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At the heart of general practice since 1960

1930: A new IT system, a suspect skin lesion - and far too many testicular problems

It's all in a day's work for Halifax GP Dr Asad Mubarik.

It's all in a day's work for Halifax GP Dr Asad Mubarik.

Ahhhhhh 6am already! Monday mornings are always the hardest time to get out of bed, although today the sun is shining through the curtains which almost makes getting up easier (almost).

I jump out of bed - well, drag myself out of bed - after my alarm has been ringing for over ten minutes and rush around getting ready for work.

I'm out of the door before seven and get to work by twenty past. I love going to work when the sun is out and it's daylight. It always gives me a boost for the rest of the day. Roll on summer - I can't wait.

Unfortunately I'm not looking forward to this week at all. We are finally letting the local PCT twist our arms and change our computer system to SystmOne and this is due to happen this Wednesday.

Having a new computer system several weeks before the end of the QOF year adds another element of potential disaster - although anything has to be better then the snail's pace and frequent crashes of our current system. It should be a fun week...

The large piles of paperwork on my desk left from the week before makes me sigh as I walk through the door. I seem to be doing more and more paperwork these days.

I start my surgery at eight and leave my formidable pile of paperwork for 'later'. It seem to be fractionally smaller. But only just.

All the available appointments seem to have disappeared within five minutes of the phones switching over from the local out-of-hours service, so I'm very glad that I'm not the on-call doctor today. Mondays are always the craziest, most hectic day of the week.

I love seeing patients and love the variety you get in general practice. This morning is no exception and during my surgery I see a child with a limp, several cases of depression, a new onset of probable cardiac chest pain, a young man with knee pain, a Bell's palsy, a gentleman with altered bowel habit, far too many people with testicular problems (one of the perils of being the young male partner in a big practice), a gentleman with erectile dysfunction and several rashes. What other speciality lets you see so much variety?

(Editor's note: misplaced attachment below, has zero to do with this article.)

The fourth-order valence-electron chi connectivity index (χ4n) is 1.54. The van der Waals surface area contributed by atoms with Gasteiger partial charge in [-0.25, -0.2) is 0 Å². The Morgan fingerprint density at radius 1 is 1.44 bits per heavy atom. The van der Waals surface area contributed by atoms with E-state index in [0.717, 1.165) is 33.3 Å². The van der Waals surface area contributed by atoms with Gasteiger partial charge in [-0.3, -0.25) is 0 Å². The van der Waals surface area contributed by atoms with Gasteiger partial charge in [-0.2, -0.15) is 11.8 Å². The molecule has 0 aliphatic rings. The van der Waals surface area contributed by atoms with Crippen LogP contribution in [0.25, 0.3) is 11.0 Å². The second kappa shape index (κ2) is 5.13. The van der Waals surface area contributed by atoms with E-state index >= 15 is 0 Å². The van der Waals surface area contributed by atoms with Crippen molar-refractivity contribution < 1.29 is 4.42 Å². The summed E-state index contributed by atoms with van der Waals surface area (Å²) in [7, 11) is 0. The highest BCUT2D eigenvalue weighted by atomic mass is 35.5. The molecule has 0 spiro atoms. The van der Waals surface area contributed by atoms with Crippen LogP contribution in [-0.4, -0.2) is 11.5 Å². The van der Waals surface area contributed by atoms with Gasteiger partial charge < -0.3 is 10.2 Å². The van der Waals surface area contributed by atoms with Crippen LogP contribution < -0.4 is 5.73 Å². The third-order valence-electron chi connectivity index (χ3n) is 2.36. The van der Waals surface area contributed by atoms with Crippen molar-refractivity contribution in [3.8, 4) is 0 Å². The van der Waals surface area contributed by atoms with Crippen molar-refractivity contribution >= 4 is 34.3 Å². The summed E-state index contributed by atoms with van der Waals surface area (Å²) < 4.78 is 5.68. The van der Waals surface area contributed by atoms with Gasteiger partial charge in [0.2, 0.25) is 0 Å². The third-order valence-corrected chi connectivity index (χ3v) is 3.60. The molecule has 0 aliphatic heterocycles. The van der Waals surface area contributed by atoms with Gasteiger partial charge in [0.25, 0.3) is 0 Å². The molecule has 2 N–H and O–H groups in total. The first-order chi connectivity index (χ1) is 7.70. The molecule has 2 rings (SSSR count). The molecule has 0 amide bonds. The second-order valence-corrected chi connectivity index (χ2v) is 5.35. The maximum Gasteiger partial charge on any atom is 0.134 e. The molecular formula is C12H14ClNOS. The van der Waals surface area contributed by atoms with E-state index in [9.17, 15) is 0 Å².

My next patient makes me smile. He had seen a consultant urologist the Friday before, who had noticed a skin lesion on his abdomen.

'He told me to go straight to see my GP, doc.'

In fact the urologist had told the patient not to go home, but to go straight to see the GP from his clinic appointment.

'I got here at 7pm doc, but you were already closed,' he said with a aggrieved look on his face. 'I had a dreadful weekend worrying about it and I almost went to A+E to get it sorted out.'

'How long has it been there?' I asked.

'About ten years' was the reply.

'Has it changed over this time?' was met with a shake of the head as he lifted his top to show me a seborrheic keratosis.

After suitable reassurance and advice with respect to the danger sign to look out for in skin lesions, and the offer to book him in for removal, he was on his way a much happier man.

This case highlights the beauty of general practice. As hospital doctors become more and more sub-specialised, the unique skills a GP has to offer are essential to stop the NHS grinding to a halt. This is why I love general practice, and love the variety and challenges it offers. No surgery is ever the same.

My surgery is just about over by eleven thirty and I am just about to start my telephone consultations when there is a knock on the door. One of the receptionists is stood there with a prescription query, and I can see one of the healthcare assistants clutching an ECG, and a district nurse hovering behind her. I usher them all in and deal with their queries.

All finished by half twelve, and I climb upstairs to see what horrors the visit request book holds. A quick chat with the other partners over coffee, and the visits are distributed before we rush out and rush back for evening surgery so it can all start again.

Food is often an after-thought, and I have a secret chocolate stash that gets me through the day (although I am trying to convert this into a fruit stash).

Finally the day is finished by half seven. The paperwork pile seemingly the same size as this morning, as if the day had never happened.

I sneak home as night closes in.

Dr Asad Mubarik

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